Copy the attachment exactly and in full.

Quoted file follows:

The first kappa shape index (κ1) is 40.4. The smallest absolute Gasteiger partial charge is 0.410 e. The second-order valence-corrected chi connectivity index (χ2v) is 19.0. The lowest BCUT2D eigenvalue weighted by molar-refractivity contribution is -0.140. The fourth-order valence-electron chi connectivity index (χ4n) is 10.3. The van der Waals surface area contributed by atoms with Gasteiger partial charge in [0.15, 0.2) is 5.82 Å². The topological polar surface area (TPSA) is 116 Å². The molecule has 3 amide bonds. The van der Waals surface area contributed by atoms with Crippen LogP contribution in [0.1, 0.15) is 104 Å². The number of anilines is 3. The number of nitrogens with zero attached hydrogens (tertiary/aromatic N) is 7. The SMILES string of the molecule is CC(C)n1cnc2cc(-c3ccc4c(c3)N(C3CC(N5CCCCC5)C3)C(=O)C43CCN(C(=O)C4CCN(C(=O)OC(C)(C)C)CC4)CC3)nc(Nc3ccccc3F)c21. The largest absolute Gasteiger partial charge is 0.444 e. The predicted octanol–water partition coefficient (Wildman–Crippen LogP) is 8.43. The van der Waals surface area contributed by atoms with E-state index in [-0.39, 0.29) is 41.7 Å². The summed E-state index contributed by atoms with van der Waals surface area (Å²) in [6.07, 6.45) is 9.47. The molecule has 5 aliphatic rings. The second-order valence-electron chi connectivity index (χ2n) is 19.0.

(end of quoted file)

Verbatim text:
The first kappa shape index (κ1) is 40.4. The smallest absolute Gasteiger partial charge is 0.410 e. The second-order valence-corrected chi connectivity index (χ2v) is 19.0. The lowest BCUT2D eigenvalue weighted by molar-refractivity contribution is -0.140. The fourth-order valence-electron chi connectivity index (χ4n) is 10.3. The van der Waals surface area contributed by atoms with Gasteiger partial charge in [0.15, 0.2) is 5.82 Å². The topological polar surface area (TPSA) is 116 Å². The molecule has 3 amide bonds. The van der Waals surface area contributed by atoms with Crippen LogP contribution in [0.1, 0.15) is 104 Å². The number of anilines is 3. The number of nitrogens with zero attached hydrogens (tertiary/aromatic N) is 7. The SMILES string of the molecule is CC(C)n1cnc2cc(-c3ccc4c(c3)N(C3CC(N5CCCCC5)C3)C(=O)C43CCN(C(=O)C4CCN(C(=O)OC(C)(C)C)CC4)CC3)nc(Nc3ccccc3F)c21. The largest absolute Gasteiger partial charge is 0.444 e. The predicted octanol–water partition coefficient (Wildman–Crippen LogP) is 8.43. The van der Waals surface area contributed by atoms with E-state index in [-0.39, 0.29) is 41.7 Å². The summed E-state index contributed by atoms with van der Waals surface area (Å²) in [6.07, 6.45) is 9.47. The molecule has 5 aliphatic rings. The second-order valence-electron chi connectivity index (χ2n) is 19.0.